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Trikin’: Boss Hoss ’57 Chevy and Ridley Auto-Glide

By Shadow and Robert Filla

Make mine a triple

Three-wheeling in the Black Hills

Piedmont, S.D., August 7—As dyed-in-the-wool two- wheelers, our history with trikes has been quite limited. However, as the riding population has begun to explore the three-wheeled world, our curiosity grew accordingly, so we decided to try out a couple of trikes during this year’s Sturgis rally.

Balancing our desire to enjoy the widest range of triking experience against the limited time we had available, we selected the monster of the bunch, the Boss Hoss, and the newest and most petite three-wheeler—the Ridley.

To trike, or not to trike?
I’ve never had any affection for three-wheeled motorcycles. They’ve always seemed an aberration to me, a contradiction to the essence of biking. They don’t even fall into the normal realms of evolutionary progress—you go from a four-wheel baby stroller, to a tricycle, to a bicycle, with each one requiring an increased skill level. Why would I want to regress and ride a trike? I like the idea of owning a powerful machine that can’t hold itself up and requires me, a mere human, as its stabilizer. I relish being part of a sport that if you’re not moving forward, you’re falling down, just like surfing or piloting an airplane. And then to toss in an automatic transmission makes the reasoning even more difficult. I like shifting, and down shifting, and power shifting and burnouts and wheelies—all the neat teenage hooligan stuff that is part and parcel of a manual transmission. But these trikes are sure becoming popular. So with an urgent desire to remain in vogue with biker chic, I swallowed my two-wheeled prejudice, tied my clutch hand behind my back, left my sense of balance at the curb and saddled up.

—Robert Filla

Big bad boss
Just like many of you, I’ve observed the Boss Hoss demo trucks at many motorcycle rallies. I’ve never had the nerve to try out one of those 1,100-pound eight-cylinder two-wheeled gargantuas, but the three-wheeled variety seemed promising because I figured I wouldn’t drop the trike at slow speeds.

Being a child of the ’50s, I chose the quite striking BHC-8 LS2 ’57 Chevy Trike. As the name implies, it takes its styling cues from the venerable ’57 Chevy. The model I rode was a snazzy two-toned number in aqua and white with pinstriped accents on the headlight, tank, and tailfins, and just enough chrome to make it sparkle. Hidden in the trunk was six cubic feet of storage space—more than one can find on even the biggest full dresser.

Not only was this the first Boss Hoss I’d ever been on, it was the first trike I’d ever ridden. I expected something clunky, sluggish, and hard to handle, and was quite surprised when the opposite proved to be true. I could talk about seat height (29″) and weight (1,455 pounds), but those types of specs didn’t matter to me because I was on three wheels and didn’t have to put my feet on the ground until I was ready to dismount.

In spite of my fear of falling, I quickly learned that the 35-degree rake combined with the weight distribution over the three wheels provides great stability, and I soon found myself taking corners at normal riding speeds. The ride itself was smoother than expected, probably due in part to the air ride suspension that our test model was equipped with.

The Chevy engine in the LS2-powered ’57 is a whopping 364 c.i. that puts out 425 hp at 5750 rpm and 425 ft/lbs at 4750 rpm. With all those horses under the hood, I wanted to see how it would perform. So, on a deserted Black Hills road, I punched it (I sure hope the Boss Hoss folks aren’t reading this) and held on tight. This big boy goes from 0–60 mph in about three seconds. What a rush! That kind of power comes with a price, though. At an estimated 21–25 mpg, the ’57 gets only slightly better mileage than a Corvette. The ’57’s 12-gallon tank provides at least a 250-mile riding range, and the seating and floorboard ergonomics are so comfortable for both rider and passenger that stretch breaks in between refueling stops probably aren’t necessary.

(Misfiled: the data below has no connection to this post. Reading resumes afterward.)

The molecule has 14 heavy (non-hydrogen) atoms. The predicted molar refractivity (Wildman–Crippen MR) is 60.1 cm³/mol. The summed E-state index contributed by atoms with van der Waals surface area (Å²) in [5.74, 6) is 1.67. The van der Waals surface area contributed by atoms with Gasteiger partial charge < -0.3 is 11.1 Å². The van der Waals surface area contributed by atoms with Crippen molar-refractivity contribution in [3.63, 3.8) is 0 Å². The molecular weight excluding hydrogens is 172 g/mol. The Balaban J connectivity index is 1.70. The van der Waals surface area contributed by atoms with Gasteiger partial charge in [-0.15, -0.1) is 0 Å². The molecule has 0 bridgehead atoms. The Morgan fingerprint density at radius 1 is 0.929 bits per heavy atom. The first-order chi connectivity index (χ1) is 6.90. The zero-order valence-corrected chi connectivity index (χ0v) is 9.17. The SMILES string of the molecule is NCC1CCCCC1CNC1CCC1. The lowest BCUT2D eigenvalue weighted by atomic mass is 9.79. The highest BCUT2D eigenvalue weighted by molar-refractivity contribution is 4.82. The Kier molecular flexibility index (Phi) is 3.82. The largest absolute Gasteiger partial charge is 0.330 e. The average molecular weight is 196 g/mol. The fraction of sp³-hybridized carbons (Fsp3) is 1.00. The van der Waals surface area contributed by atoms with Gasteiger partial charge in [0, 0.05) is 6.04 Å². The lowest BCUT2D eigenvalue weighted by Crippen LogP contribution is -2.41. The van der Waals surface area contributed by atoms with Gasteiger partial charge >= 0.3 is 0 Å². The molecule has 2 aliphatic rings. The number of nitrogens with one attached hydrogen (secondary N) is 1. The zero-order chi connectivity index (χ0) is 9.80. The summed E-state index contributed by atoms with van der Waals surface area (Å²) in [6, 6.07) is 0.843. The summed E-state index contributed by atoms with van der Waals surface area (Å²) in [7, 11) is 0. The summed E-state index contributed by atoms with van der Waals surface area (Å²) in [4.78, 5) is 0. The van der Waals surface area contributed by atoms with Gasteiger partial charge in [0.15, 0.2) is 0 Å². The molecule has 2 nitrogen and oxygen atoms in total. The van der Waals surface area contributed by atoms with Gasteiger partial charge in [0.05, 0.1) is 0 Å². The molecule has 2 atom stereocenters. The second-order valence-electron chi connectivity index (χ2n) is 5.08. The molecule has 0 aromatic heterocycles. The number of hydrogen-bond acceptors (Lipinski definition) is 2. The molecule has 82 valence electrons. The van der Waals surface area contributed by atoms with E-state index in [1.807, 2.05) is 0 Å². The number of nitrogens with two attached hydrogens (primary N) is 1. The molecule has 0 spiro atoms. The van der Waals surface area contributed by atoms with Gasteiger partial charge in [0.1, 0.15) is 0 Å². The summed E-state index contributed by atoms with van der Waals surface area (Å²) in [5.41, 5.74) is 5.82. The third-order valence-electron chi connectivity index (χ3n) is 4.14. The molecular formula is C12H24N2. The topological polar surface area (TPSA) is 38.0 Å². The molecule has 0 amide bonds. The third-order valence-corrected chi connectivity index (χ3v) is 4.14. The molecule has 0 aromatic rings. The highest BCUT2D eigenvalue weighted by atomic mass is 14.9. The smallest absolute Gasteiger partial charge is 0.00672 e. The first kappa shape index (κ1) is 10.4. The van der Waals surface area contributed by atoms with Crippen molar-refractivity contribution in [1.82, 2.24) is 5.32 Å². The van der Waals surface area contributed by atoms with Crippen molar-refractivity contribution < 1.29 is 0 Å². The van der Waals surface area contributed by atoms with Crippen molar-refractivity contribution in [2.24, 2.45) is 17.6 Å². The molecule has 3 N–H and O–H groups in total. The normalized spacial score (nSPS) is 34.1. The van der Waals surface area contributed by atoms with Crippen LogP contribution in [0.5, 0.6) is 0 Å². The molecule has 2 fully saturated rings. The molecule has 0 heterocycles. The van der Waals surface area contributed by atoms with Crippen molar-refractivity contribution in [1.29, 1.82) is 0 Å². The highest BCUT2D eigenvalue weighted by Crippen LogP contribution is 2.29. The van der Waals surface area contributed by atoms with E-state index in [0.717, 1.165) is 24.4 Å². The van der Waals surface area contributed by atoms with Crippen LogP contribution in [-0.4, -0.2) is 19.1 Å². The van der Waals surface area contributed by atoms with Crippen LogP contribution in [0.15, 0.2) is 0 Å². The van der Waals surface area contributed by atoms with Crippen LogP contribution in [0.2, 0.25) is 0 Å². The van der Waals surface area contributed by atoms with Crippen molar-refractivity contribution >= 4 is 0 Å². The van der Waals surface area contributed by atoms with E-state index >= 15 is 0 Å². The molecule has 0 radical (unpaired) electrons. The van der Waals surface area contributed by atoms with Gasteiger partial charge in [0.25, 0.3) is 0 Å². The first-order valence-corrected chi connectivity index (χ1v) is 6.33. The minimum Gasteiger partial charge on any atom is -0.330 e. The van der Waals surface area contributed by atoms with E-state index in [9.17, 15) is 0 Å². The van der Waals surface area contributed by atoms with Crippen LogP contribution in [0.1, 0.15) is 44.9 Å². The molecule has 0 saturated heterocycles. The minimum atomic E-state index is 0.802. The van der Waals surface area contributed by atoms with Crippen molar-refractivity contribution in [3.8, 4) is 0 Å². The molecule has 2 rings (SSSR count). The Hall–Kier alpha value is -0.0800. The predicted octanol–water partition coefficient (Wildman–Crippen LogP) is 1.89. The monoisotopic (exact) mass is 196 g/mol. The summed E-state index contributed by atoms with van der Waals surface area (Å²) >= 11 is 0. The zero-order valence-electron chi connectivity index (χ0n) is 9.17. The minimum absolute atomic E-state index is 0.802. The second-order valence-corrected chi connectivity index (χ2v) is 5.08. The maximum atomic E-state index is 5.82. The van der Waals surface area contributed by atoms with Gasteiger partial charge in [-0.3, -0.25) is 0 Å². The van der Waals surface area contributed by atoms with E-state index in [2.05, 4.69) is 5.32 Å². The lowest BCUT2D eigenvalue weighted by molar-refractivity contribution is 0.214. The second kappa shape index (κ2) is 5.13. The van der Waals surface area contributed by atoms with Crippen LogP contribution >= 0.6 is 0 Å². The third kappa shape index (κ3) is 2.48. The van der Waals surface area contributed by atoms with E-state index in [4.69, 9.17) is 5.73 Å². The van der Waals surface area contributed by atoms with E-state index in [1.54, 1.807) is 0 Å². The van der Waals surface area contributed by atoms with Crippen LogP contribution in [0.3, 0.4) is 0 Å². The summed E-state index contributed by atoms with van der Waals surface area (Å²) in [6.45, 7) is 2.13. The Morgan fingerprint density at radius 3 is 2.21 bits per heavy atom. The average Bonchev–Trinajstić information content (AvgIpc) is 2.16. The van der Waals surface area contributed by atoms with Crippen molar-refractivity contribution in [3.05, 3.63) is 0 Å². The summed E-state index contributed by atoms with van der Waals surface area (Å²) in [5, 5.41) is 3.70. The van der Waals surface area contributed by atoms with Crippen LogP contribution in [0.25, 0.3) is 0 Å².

The automatic transmission has three forward speeds and a reverse speed that has a safety mechanism preventing accidental shifting into reverse. Four-piston calipers, both front and rear, provide enough stopping power for this heavyweight machine. Of course, I had to test the brakes, so I jammed them on (I’m still hoping the Boss Hoss staffers skip this section). The ’57 stopped quickly and efficiently, hardly skidding at all. The beefy 275/50R-15 rear tires and 130/90-16 in front helped keep the trike on track, as well.

For 2009, Boss Hoss has discontinued the LS2 model and replaced it with the LS3 that houses the same engine that powers current Corvette models. The LS3 is 376 c.i. (think 6200cc compared to the V-twin engine sizes you’re familiar with!), and it puts out 445 hp and 445 ft/lbs. My understanding is that the difference isn’t noticeable to the average rider.

Suggested MSRP for the LS3 ’57 Chevy base model is $54,500. Custom two-toned paint with trim, much like the model we rode, adds between $2,500 and $3,000 to the base price, and the optional air ride suspension will set you back another $1,600.


Putting the Boss back into Hoss
The initial appearance leads one to believe that the Boss Hoss is one brute of a machine. And true, it is intimidating, wide and heavy, but it also possesses a smoothness of power that is intoxicating. Due to the huge mass of the bike and the tall gears of the three-speed transmission, the ’57 has what is often described as “vibration-free acceleration.” And when that fluid momentum is combined with the bike’s almost graceful handling characteristics, all thoughts of a barbaric ride come to an end. The thing is so smooth that it’s very easy to get a little too comfortable and exceed acceptable riding speeds. And I can’t imagine the new 2009 LS3 engine being an improvement over the previous LS2. But then I guess when you’re talking about displacements of this magnitude, bigger is better, especially when marketing to a cubic-inch-hungry customer base (“I’ve got 0.2 liters more than you do”).